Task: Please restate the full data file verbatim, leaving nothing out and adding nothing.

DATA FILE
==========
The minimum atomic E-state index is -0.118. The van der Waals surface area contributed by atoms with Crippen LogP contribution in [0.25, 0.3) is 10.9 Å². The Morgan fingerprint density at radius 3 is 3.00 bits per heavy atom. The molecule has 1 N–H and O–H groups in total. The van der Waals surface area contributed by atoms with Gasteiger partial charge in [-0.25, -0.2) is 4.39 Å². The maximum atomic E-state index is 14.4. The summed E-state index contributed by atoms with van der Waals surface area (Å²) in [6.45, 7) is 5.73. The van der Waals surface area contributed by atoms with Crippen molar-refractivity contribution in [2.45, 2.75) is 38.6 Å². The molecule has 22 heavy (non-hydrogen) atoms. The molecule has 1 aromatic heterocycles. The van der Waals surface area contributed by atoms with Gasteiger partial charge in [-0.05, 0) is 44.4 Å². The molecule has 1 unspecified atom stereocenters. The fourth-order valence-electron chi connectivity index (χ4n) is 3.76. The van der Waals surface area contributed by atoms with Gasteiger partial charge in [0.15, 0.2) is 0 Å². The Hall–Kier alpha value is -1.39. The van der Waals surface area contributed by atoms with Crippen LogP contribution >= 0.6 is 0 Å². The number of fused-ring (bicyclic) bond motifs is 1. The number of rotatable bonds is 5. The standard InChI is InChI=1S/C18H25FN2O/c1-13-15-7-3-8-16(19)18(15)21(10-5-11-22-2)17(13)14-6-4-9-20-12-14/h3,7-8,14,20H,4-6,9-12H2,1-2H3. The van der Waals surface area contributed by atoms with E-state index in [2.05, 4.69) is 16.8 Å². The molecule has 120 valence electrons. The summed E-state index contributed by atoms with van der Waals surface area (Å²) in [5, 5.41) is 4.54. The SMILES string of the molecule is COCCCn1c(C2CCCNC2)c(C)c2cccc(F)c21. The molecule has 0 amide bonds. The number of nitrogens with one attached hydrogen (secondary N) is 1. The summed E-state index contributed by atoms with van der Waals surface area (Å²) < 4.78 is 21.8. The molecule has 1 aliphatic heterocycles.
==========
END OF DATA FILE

The minimum atomic E-state index is -0.118. The van der Waals surface area contributed by atoms with Crippen LogP contribution in [0.25, 0.3) is 10.9 Å². The Morgan fingerprint density at radius 3 is 3.00 bits per heavy atom. The molecule has 1 N–H and O–H groups in total. The van der Waals surface area contributed by atoms with Gasteiger partial charge in [-0.25, -0.2) is 4.39 Å². The maximum atomic E-state index is 14.4. The summed E-state index contributed by atoms with van der Waals surface area (Å²) in [6.45, 7) is 5.73. The van der Waals surface area contributed by atoms with Crippen molar-refractivity contribution in [2.45, 2.75) is 38.6 Å². The molecule has 22 heavy (non-hydrogen) atoms. The molecule has 1 aromatic heterocycles. The van der Waals surface area contributed by atoms with Gasteiger partial charge in [-0.05, 0) is 44.4 Å². The molecule has 1 unspecified atom stereocenters. The fourth-order valence-electron chi connectivity index (χ4n) is 3.76. The van der Waals surface area contributed by atoms with Gasteiger partial charge in [0.15, 0.2) is 0 Å². The Hall–Kier alpha value is -1.39. The van der Waals surface area contributed by atoms with Crippen LogP contribution >= 0.6 is 0 Å². The number of fused-ring (bicyclic) bond motifs is 1. The number of rotatable bonds is 5. The standard InChI is InChI=1S/C18H25FN2O/c1-13-15-7-3-8-16(19)18(15)21(10-5-11-22-2)17(13)14-6-4-9-20-12-14/h3,7-8,14,20H,4-6,9-12H2,1-2H3. The van der Waals surface area contributed by atoms with E-state index in [2.05, 4.69) is 16.8 Å². The molecule has 120 valence electrons. The summed E-state index contributed by atoms with van der Waals surface area (Å²) in [5, 5.41) is 4.54. The SMILES string of the molecule is COCCCn1c(C2CCCNC2)c(C)c2cccc(F)c21. The molecule has 0 amide bonds. The number of nitrogens with one attached hydrogen (secondary N) is 1. The summed E-state index contributed by atoms with van der Waals surface area (Å²) < 4.78 is 21.8. The molecule has 1 aliphatic heterocycles.